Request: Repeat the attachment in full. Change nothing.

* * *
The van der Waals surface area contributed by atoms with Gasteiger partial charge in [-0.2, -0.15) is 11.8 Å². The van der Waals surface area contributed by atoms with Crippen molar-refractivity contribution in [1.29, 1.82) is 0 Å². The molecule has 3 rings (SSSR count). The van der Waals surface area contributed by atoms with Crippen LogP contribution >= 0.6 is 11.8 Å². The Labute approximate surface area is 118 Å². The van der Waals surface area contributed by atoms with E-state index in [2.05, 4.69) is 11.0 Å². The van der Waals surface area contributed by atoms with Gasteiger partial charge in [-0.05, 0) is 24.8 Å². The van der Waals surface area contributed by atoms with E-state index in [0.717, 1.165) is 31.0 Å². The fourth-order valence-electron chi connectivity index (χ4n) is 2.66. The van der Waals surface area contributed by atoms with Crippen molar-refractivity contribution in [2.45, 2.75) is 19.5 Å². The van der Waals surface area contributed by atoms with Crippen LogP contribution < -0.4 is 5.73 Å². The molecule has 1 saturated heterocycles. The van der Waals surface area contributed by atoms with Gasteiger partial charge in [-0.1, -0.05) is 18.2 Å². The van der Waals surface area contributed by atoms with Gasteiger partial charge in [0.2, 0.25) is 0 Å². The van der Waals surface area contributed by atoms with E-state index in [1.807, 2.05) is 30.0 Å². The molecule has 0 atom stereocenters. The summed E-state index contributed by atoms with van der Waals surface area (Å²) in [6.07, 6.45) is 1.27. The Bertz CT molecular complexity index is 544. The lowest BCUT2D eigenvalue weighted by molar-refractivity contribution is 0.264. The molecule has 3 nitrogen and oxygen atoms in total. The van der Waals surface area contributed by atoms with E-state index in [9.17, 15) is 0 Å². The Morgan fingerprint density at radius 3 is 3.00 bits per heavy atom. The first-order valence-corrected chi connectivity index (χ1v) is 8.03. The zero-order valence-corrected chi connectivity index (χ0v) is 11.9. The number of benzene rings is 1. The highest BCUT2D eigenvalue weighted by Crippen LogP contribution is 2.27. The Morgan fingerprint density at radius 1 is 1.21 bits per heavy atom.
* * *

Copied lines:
The van der Waals surface area contributed by atoms with Gasteiger partial charge in [-0.2, -0.15) is 11.8 Å². The van der Waals surface area contributed by atoms with Crippen molar-refractivity contribution in [1.29, 1.82) is 0 Å². The molecule has 3 rings (SSSR count). The van der Waals surface area contributed by atoms with Crippen LogP contribution >= 0.6 is 11.8 Å². The Labute approximate surface area is 118 Å². The van der Waals surface area contributed by atoms with E-state index in [2.05, 4.69) is 11.0 Å². The van der Waals surface area contributed by atoms with Gasteiger partial charge in [-0.05, 0) is 24.8 Å². The van der Waals surface area contributed by atoms with E-state index in [0.717, 1.165) is 31.0 Å². The fourth-order valence-electron chi connectivity index (χ4n) is 2.66. The van der Waals surface area contributed by atoms with Crippen molar-refractivity contribution in [2.45, 2.75) is 19.5 Å². The van der Waals surface area contributed by atoms with Crippen LogP contribution < -0.4 is 5.73 Å². The molecule has 1 saturated heterocycles. The van der Waals surface area contributed by atoms with Gasteiger partial charge in [-0.1, -0.05) is 18.2 Å². The van der Waals surface area contributed by atoms with Gasteiger partial charge in [0.2, 0.25) is 0 Å². The van der Waals surface area contributed by atoms with E-state index in [1.807, 2.05) is 30.0 Å². The molecule has 0 atom stereocenters. The summed E-state index contributed by atoms with van der Waals surface area (Å²) in [6.07, 6.45) is 1.27. The Bertz CT molecular complexity index is 544. The lowest BCUT2D eigenvalue weighted by molar-refractivity contribution is 0.264. The molecule has 3 nitrogen and oxygen atoms in total. The van der Waals surface area contributed by atoms with E-state index in [9.17, 15) is 0 Å². The Morgan fingerprint density at radius 3 is 3.00 bits per heavy atom. The first-order valence-corrected chi connectivity index (χ1v) is 8.03. The zero-order valence-corrected chi connectivity index (χ0v) is 11.9. The number of benzene rings is 1. The highest BCUT2D eigenvalue weighted by Crippen LogP contribution is 2.27. The Morgan fingerprint density at radius 1 is 1.21 bits per heavy atom.